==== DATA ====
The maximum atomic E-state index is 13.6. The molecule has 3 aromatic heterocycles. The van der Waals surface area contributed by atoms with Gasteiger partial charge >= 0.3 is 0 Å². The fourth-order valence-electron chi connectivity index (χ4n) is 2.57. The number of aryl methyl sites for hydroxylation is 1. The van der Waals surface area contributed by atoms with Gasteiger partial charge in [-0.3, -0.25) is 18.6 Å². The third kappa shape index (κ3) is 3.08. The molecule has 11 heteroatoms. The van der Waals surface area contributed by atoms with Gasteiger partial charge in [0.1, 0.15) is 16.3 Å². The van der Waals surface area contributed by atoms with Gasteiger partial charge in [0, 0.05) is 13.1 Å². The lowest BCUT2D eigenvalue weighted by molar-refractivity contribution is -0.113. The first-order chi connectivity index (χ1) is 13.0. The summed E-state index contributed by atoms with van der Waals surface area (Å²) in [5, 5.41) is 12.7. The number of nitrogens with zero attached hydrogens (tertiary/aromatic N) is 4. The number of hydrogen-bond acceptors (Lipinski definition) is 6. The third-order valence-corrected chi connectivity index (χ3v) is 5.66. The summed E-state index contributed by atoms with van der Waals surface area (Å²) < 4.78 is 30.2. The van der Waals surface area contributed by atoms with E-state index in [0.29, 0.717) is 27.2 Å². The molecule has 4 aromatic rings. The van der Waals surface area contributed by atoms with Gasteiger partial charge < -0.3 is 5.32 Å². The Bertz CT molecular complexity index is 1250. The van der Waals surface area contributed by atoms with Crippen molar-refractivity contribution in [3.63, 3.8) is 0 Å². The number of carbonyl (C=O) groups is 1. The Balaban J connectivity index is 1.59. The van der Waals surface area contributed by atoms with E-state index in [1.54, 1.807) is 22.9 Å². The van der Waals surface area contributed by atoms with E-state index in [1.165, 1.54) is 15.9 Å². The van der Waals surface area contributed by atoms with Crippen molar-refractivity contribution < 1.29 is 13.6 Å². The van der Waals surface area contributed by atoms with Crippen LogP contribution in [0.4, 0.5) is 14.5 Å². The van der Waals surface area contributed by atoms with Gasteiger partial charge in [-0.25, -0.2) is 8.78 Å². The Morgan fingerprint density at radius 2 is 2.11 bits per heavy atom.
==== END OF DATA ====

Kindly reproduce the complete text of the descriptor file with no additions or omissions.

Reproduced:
The maximum atomic E-state index is 13.6. The molecule has 3 aromatic heterocycles. The van der Waals surface area contributed by atoms with Gasteiger partial charge >= 0.3 is 0 Å². The fourth-order valence-electron chi connectivity index (χ4n) is 2.57. The number of aryl methyl sites for hydroxylation is 1. The van der Waals surface area contributed by atoms with Gasteiger partial charge in [-0.3, -0.25) is 18.6 Å². The third kappa shape index (κ3) is 3.08. The molecule has 11 heteroatoms. The van der Waals surface area contributed by atoms with Gasteiger partial charge in [0.1, 0.15) is 16.3 Å². The van der Waals surface area contributed by atoms with Gasteiger partial charge in [0, 0.05) is 13.1 Å². The lowest BCUT2D eigenvalue weighted by molar-refractivity contribution is -0.113. The first-order chi connectivity index (χ1) is 13.0. The summed E-state index contributed by atoms with van der Waals surface area (Å²) in [5, 5.41) is 12.7. The number of nitrogens with zero attached hydrogens (tertiary/aromatic N) is 4. The number of hydrogen-bond acceptors (Lipinski definition) is 6. The third-order valence-corrected chi connectivity index (χ3v) is 5.66. The summed E-state index contributed by atoms with van der Waals surface area (Å²) < 4.78 is 30.2. The van der Waals surface area contributed by atoms with E-state index in [0.29, 0.717) is 27.2 Å². The molecule has 4 aromatic rings. The van der Waals surface area contributed by atoms with Gasteiger partial charge < -0.3 is 5.32 Å². The Bertz CT molecular complexity index is 1250. The van der Waals surface area contributed by atoms with Crippen molar-refractivity contribution in [3.63, 3.8) is 0 Å². The number of carbonyl (C=O) groups is 1. The Balaban J connectivity index is 1.59. The van der Waals surface area contributed by atoms with E-state index in [1.54, 1.807) is 22.9 Å². The van der Waals surface area contributed by atoms with E-state index in [1.165, 1.54) is 15.9 Å². The van der Waals surface area contributed by atoms with Crippen molar-refractivity contribution < 1.29 is 13.6 Å². The van der Waals surface area contributed by atoms with Crippen LogP contribution in [0.4, 0.5) is 14.5 Å². The van der Waals surface area contributed by atoms with Gasteiger partial charge in [-0.25, -0.2) is 8.78 Å². The Morgan fingerprint density at radius 2 is 2.11 bits per heavy atom.